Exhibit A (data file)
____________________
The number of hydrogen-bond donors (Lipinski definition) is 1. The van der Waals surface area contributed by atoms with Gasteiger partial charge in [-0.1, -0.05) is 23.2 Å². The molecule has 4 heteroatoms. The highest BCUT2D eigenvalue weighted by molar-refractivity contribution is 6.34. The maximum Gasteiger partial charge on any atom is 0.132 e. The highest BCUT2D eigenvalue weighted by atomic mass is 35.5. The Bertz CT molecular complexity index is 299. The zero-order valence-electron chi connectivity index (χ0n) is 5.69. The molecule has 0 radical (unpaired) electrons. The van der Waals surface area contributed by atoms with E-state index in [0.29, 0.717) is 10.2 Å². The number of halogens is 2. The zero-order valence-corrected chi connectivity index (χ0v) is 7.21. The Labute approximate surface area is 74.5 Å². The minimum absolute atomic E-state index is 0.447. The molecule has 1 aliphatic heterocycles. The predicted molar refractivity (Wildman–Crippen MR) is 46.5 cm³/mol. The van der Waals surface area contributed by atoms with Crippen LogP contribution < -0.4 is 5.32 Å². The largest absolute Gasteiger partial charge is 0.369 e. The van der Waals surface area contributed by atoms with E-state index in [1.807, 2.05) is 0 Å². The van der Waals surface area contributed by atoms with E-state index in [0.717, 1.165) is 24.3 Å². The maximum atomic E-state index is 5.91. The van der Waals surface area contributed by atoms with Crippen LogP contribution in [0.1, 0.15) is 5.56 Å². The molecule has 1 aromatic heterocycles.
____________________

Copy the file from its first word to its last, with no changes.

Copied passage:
The number of hydrogen-bond donors (Lipinski definition) is 1. The van der Waals surface area contributed by atoms with Gasteiger partial charge in [-0.1, -0.05) is 23.2 Å². The molecule has 4 heteroatoms. The highest BCUT2D eigenvalue weighted by molar-refractivity contribution is 6.34. The maximum Gasteiger partial charge on any atom is 0.132 e. The highest BCUT2D eigenvalue weighted by atomic mass is 35.5. The Bertz CT molecular complexity index is 299. The zero-order valence-electron chi connectivity index (χ0n) is 5.69. The molecule has 0 radical (unpaired) electrons. The van der Waals surface area contributed by atoms with E-state index in [0.29, 0.717) is 10.2 Å². The number of halogens is 2. The zero-order valence-corrected chi connectivity index (χ0v) is 7.21. The Labute approximate surface area is 74.5 Å². The minimum absolute atomic E-state index is 0.447. The molecule has 1 aliphatic heterocycles. The predicted molar refractivity (Wildman–Crippen MR) is 46.5 cm³/mol. The van der Waals surface area contributed by atoms with Crippen LogP contribution < -0.4 is 5.32 Å². The largest absolute Gasteiger partial charge is 0.369 e. The van der Waals surface area contributed by atoms with E-state index in [1.807, 2.05) is 0 Å². The van der Waals surface area contributed by atoms with E-state index in [0.717, 1.165) is 24.3 Å². The maximum atomic E-state index is 5.91. The van der Waals surface area contributed by atoms with Crippen LogP contribution in [0.1, 0.15) is 5.56 Å². The molecule has 1 aromatic heterocycles.